Duplicated Plant Genes Don't Solve Darwin's 'Abominable Mystery' | The Institute for Creation Research
Duplicated Plant Genes Don't Solve Darwin's 'Abominable Mystery'

According to evolutionary history, all the great varieties of flowering plant kinds descended from the first flowering plant, which itself was a descendant of a non-flowering plant. So somehow, genes containing the "blueprints" needed to construct flowers had to be introduced into the plant kingdom. But how could this have possibly happened utilizing only the laws of nature?

Charles Darwin considered the origin of flowering plants to be an "abominable mystery." Showing no shortage of imagination, researchers have suggested that a process called "polyploidy" supplied extra DNA for "nature" to tinker with and generate all the new genes needed to produce not only the first flower, but also the thousands of different flower kinds known today. Polyploidy occurs when a plant develops and matures with more than one copy of its chromosomes. Some plant cultivars have more than three complete sets of chromosomes stored in each cell nucleus.

In plants, these extra copies can produce visible variations such as petal color differences, but animals do not tolerate polyploidy. Plants can tolerate it because they have fewer tissue types and much simpler connections between organs. Their bodies do not depend on multiple interacting organs and moving parts like jaw joints or pumping hearts. Extra copies of chromosomes totally confuse the blueprints for developing precisely-fitted parts, so that polyploid mammals develop so many abnormalities that they cannot live.

Is the concept that extra chromosomes provided fodder for evolutionary innovation in plants experimentally derived, or is it just wishful thinking? A Science Now article summarizing a recent analysis of flowering plant genes stated, "In plants, [new genes] can come from polyploidy."1 With such a confident, factual-sounding declaration, the reader might never suspect that no new flower gene has ever been observed to form as a result of polyploidy or any other process. The changes that have been observed in plant genes resulted from corruptions of, or at best adjustments to, pre-existing genes.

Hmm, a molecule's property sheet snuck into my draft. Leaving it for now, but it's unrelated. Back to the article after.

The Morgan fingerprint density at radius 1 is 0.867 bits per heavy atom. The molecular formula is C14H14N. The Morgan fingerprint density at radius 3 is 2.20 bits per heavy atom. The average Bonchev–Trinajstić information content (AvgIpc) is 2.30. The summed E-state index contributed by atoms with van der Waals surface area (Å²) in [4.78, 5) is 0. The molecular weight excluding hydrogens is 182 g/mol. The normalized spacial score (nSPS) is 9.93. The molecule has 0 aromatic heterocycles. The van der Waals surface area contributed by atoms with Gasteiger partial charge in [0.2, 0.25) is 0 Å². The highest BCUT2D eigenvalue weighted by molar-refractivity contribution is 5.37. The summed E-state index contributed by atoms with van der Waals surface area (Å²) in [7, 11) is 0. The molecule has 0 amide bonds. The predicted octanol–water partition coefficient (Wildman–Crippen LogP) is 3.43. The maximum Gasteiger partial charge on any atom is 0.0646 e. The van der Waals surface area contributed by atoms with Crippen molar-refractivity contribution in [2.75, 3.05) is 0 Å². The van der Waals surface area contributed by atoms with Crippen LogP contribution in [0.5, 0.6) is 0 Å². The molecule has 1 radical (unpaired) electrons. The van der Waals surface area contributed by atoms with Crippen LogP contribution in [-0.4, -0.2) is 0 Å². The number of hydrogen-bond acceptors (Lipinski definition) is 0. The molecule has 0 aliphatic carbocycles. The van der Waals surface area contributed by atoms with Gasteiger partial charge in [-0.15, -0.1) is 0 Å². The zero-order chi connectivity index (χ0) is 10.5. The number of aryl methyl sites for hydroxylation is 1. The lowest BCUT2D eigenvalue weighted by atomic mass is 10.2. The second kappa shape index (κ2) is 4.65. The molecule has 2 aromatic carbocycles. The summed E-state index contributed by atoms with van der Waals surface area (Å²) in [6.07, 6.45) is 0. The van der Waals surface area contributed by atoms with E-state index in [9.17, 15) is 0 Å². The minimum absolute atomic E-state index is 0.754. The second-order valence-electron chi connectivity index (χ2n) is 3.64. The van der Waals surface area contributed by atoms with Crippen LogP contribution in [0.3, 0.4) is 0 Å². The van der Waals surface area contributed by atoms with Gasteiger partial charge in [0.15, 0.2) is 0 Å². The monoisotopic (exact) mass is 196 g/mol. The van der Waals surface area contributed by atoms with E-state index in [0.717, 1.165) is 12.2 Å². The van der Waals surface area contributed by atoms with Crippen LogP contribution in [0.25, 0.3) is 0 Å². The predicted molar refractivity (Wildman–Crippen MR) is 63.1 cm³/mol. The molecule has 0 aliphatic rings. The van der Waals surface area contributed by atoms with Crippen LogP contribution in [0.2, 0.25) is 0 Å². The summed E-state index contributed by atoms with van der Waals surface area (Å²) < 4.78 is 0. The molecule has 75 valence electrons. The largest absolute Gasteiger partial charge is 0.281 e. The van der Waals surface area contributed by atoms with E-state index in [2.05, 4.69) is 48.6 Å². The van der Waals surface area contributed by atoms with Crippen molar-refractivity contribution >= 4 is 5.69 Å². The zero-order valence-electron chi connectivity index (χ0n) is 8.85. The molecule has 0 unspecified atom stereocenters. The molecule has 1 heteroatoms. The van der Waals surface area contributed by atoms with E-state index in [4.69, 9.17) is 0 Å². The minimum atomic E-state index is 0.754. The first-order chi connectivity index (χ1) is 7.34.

Thus, the burden of proof lies squarely with those who insist that polyploidy spurs evolutionary innovation. They should provide supportive experimental or observational data to back up their claim.

In the meantime, the fact that plants can tolerate multiple chromosome sets while animals cannot poses another problem for theories of evolutionary origins. Extra DNA copies are supposed to help explain evolutionary innovations in plants, but they are no help in explaining animal evolution. Science Now author Elizabeth Pennisi wrote, "In vertebrates, polyploidy tends to be lethal, but plants can do just fine with all this extra genetic material."1

Indeed, the recent discovery of the first known human with an extra DNA segment on his seventh chromosome illustrates why adjusting chromosome structure in humans—and by extension vertebrates—is harmful to health and fitness. Two-year-old Alfie Clamp was born blind and has "severe disabilities," presumably as a result of his chromosomal abnormality.2

Thus, if extra chromosomes help plants evolve, and extra chromosomes cannot help vertebrates evolve, then how did vertebrates obtain enough "extra" DNA for "nature" to "develop" into the required new gene sets? If some array of natural causes had the power to transform a single-cell organism into a mammal without using polyploidy, then those same causes should have been powerful enough to transform a fern into a flower without polyploidy.

But all these quandaries pose problems just for evolutionary thinking, not for real science. According to observations, all flowering plants have the genes needed for reproduction by flowers. Further, no non-flowering plant has ever been seen to have spontaneously begun blooming. And fossil flowers show no hint of evolutionary transition from non-flowers.3

However, what is known about flowers is consistent with the creation account in Genesis, which teaches that each flower kind was formed by God on day three of the creation week. And what is known about vertebrate intolerance for chromosomal abnormalities strongly argues that each animal kind was specially formed, since the evolutionary conversion of one animal kind to another would necessarily have involved changes to chromosomes. Since animals cannot tolerate the kinds of chromosomal changes that their evolution would have required, it is most accurate scientifically to rely on the Genesis account of their origins, which says that they were specially created on days five and six of the creation week.

Without any supporting empirical evidence for "evolution through polyploidy," Darwin's old flower "mystery" still stands. For those who rely on the biblical record of Genesis, however, the mystery has long been solved—flowering plants exist because the Creator deliberately engineered them from the beginning.

References

  1. Pennisi, E. Double the Genes, Double the Flora. Science Now. Posted on news.sciencemag.org April 10, 2011, accessed April 12, 2011, reporting on research published in Jiao, Y. et al. Ancestral polyploidy in seed plants and angiosperms. Nature. Published online April 10, 2011.
  2. Boy, two, is first person in the world to be born with an extra strand of DNA. Mail Online. Posted on dailymail.co.uk April 11, 2011, accessed April 12, 2011.
  3. For example, a newly discovered buttercup fossil from China "resembles a modern-day buttercup, with slender stems and three-lobed leaves." Carpenter, J. ScienceShot: The Oldest Buttercup Yet. Science Now. Posted on news.sciencemag.org March 30, 2011, accessed April 12, 2011.

* Mr. Thomas is Science Writer at the Institute for Creation Research.

Article posted on April 18, 2011.

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